A Civil Rights Pilgrimage

At the end of February, I joined a group of 15+ friends and fellow pilgrims from Colorado, Georgia, Tennessee and Michigan for a five-day, whirlwind tour of important Civil Rights sites in Alabama.

Born out of a long-running gathering hosted by The Refuge, and based on the 12 steps for anti-racism work of Melvin Bray, our pilgrimage included trips to The Legacy Museum (built on the site of a former slave warehouse) and The National Memorial for Peace and Justice in Montgomery, Ala. Both the museum and the memorial are TRULY AMAZING in different yet complementary ways. Their combined cost is only $5, but they could cost 100 times that much and they would be worth every pennyEvery single American should visit them at least once in their lives, in my opinion. 

Among the Civil Rights Movement-related sites we experienced were the spot where Rosa Parks was arrested for refusing to give up her bus seat in 1955, the neighborhood of the 16th Street Baptist Church where four young Birmingham girls were murdered by a KKK bomb in 1963, and the bridge in Selma where voting rights marchers led by the late John Lewis were attacked by law enforcement in 1965. It’s overwhelming and sobering to say the least to see and hear and feel the legacy of slavery in our country, including the transatlantic and domestic slave trades, Reconstruction, the terror-laden era of lynching and codified racial segregation, the more recent emergence of over-incarceration, and the dehumanization and economic exploitation tying it all together.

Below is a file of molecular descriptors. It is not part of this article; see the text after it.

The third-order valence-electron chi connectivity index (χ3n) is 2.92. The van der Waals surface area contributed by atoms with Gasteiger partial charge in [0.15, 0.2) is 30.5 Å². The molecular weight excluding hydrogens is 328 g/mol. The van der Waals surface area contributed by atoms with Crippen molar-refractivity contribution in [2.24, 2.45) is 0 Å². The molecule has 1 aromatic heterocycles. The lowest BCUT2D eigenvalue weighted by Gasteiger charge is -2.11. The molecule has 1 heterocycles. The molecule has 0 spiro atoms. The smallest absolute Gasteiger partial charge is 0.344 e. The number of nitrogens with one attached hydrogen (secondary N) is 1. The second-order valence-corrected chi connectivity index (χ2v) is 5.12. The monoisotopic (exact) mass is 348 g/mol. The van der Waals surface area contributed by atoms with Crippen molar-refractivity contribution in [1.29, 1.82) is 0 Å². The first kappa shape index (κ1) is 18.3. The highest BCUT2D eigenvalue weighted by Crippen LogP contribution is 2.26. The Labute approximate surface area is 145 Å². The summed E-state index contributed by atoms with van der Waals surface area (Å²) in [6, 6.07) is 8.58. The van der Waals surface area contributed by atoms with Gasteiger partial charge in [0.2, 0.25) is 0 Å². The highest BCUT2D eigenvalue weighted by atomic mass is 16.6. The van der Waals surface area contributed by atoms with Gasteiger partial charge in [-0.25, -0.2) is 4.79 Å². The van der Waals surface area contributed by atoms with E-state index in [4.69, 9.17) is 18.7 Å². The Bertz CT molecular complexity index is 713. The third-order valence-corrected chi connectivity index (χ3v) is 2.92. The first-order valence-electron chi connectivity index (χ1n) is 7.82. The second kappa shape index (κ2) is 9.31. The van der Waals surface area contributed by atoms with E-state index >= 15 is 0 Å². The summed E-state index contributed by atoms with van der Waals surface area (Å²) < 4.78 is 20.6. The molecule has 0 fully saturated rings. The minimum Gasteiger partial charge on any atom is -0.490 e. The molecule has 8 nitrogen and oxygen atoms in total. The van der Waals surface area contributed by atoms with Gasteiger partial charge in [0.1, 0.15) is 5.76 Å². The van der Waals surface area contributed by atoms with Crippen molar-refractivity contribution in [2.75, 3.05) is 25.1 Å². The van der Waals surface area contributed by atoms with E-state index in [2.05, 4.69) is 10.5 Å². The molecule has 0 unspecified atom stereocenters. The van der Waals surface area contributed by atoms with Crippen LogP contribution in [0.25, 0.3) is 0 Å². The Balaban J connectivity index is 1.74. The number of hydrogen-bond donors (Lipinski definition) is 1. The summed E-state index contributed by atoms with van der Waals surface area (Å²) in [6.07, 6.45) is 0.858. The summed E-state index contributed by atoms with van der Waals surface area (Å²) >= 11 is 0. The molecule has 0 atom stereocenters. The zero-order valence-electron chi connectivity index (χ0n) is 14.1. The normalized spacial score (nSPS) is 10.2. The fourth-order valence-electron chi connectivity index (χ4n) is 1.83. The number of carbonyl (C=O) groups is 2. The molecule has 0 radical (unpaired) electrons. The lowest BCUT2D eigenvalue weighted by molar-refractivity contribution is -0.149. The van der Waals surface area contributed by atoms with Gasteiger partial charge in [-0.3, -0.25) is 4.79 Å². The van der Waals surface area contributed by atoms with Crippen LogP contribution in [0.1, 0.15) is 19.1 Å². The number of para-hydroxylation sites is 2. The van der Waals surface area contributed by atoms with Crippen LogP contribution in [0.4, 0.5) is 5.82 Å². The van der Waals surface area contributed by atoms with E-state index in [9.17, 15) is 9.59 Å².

This is a crucial part of our ongoing story and it’s time we all engage with it more deeply.

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